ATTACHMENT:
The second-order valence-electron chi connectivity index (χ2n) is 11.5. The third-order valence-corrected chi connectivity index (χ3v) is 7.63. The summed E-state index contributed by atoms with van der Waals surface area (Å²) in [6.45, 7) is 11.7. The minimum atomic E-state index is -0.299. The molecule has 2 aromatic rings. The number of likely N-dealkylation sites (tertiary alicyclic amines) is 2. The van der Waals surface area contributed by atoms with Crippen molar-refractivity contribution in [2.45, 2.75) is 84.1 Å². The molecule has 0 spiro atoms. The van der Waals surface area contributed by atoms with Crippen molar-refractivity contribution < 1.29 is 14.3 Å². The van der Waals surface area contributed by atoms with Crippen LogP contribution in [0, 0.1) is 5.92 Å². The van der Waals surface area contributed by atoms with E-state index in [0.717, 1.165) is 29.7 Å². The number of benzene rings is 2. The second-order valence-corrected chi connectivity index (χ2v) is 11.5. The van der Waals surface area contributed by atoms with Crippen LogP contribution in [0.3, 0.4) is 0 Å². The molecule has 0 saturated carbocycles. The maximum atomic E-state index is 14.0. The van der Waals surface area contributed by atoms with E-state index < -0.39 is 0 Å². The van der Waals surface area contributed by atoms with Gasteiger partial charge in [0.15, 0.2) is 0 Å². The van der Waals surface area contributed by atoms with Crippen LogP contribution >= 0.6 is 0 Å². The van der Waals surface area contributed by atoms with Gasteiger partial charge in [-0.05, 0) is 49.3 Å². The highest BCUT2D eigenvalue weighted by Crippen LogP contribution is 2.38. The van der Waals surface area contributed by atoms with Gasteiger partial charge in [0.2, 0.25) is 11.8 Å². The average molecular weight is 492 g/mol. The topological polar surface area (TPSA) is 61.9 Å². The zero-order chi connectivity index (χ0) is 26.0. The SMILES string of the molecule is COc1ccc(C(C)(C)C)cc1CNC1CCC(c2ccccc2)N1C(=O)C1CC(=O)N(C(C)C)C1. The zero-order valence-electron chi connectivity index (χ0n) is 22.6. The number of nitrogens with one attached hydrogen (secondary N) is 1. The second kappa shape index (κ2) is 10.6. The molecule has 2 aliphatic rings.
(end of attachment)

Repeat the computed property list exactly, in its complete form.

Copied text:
The second-order valence-electron chi connectivity index (χ2n) is 11.5. The third-order valence-corrected chi connectivity index (χ3v) is 7.63. The summed E-state index contributed by atoms with van der Waals surface area (Å²) in [6.45, 7) is 11.7. The minimum atomic E-state index is -0.299. The molecule has 2 aromatic rings. The number of likely N-dealkylation sites (tertiary alicyclic amines) is 2. The van der Waals surface area contributed by atoms with Crippen molar-refractivity contribution in [2.45, 2.75) is 84.1 Å². The molecule has 0 spiro atoms. The van der Waals surface area contributed by atoms with Crippen molar-refractivity contribution < 1.29 is 14.3 Å². The van der Waals surface area contributed by atoms with Crippen LogP contribution in [0, 0.1) is 5.92 Å². The van der Waals surface area contributed by atoms with E-state index in [0.717, 1.165) is 29.7 Å². The number of benzene rings is 2. The second-order valence-corrected chi connectivity index (χ2v) is 11.5. The van der Waals surface area contributed by atoms with Crippen LogP contribution in [0.3, 0.4) is 0 Å². The molecule has 0 saturated carbocycles. The maximum atomic E-state index is 14.0. The van der Waals surface area contributed by atoms with E-state index < -0.39 is 0 Å². The van der Waals surface area contributed by atoms with Gasteiger partial charge in [0.15, 0.2) is 0 Å². The van der Waals surface area contributed by atoms with Crippen LogP contribution >= 0.6 is 0 Å². The van der Waals surface area contributed by atoms with Gasteiger partial charge in [-0.05, 0) is 49.3 Å². The highest BCUT2D eigenvalue weighted by Crippen LogP contribution is 2.38. The van der Waals surface area contributed by atoms with Gasteiger partial charge in [0.2, 0.25) is 11.8 Å². The average molecular weight is 492 g/mol. The topological polar surface area (TPSA) is 61.9 Å². The zero-order chi connectivity index (χ0) is 26.0. The SMILES string of the molecule is COc1ccc(C(C)(C)C)cc1CNC1CCC(c2ccccc2)N1C(=O)C1CC(=O)N(C(C)C)C1. The zero-order valence-electron chi connectivity index (χ0n) is 22.6. The number of nitrogens with one attached hydrogen (secondary N) is 1. The second kappa shape index (κ2) is 10.6. The molecule has 2 aliphatic rings.